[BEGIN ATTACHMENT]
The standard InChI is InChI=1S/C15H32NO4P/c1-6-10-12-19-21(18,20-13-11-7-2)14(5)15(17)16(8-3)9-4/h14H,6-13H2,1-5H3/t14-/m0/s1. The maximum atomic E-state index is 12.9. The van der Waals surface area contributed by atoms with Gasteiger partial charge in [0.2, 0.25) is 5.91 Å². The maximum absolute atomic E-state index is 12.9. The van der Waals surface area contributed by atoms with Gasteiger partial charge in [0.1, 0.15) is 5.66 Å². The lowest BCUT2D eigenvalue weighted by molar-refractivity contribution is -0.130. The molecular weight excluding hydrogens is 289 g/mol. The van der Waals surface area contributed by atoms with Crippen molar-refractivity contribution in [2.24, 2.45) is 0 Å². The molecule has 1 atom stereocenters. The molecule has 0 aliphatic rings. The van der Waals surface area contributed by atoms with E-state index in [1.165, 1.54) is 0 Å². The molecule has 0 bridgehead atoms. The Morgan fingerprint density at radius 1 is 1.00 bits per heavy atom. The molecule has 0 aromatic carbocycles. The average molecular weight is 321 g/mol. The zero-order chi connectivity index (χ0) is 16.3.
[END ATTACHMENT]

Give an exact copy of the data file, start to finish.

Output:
The standard InChI is InChI=1S/C15H32NO4P/c1-6-10-12-19-21(18,20-13-11-7-2)14(5)15(17)16(8-3)9-4/h14H,6-13H2,1-5H3/t14-/m0/s1. The maximum atomic E-state index is 12.9. The van der Waals surface area contributed by atoms with Gasteiger partial charge in [0.2, 0.25) is 5.91 Å². The maximum absolute atomic E-state index is 12.9. The van der Waals surface area contributed by atoms with Gasteiger partial charge in [0.1, 0.15) is 5.66 Å². The lowest BCUT2D eigenvalue weighted by molar-refractivity contribution is -0.130. The molecular weight excluding hydrogens is 289 g/mol. The van der Waals surface area contributed by atoms with Crippen molar-refractivity contribution in [2.24, 2.45) is 0 Å². The molecule has 1 atom stereocenters. The molecule has 0 aliphatic rings. The van der Waals surface area contributed by atoms with E-state index in [1.165, 1.54) is 0 Å². The molecule has 0 bridgehead atoms. The Morgan fingerprint density at radius 1 is 1.00 bits per heavy atom. The molecule has 0 aromatic carbocycles. The average molecular weight is 321 g/mol. The zero-order chi connectivity index (χ0) is 16.3.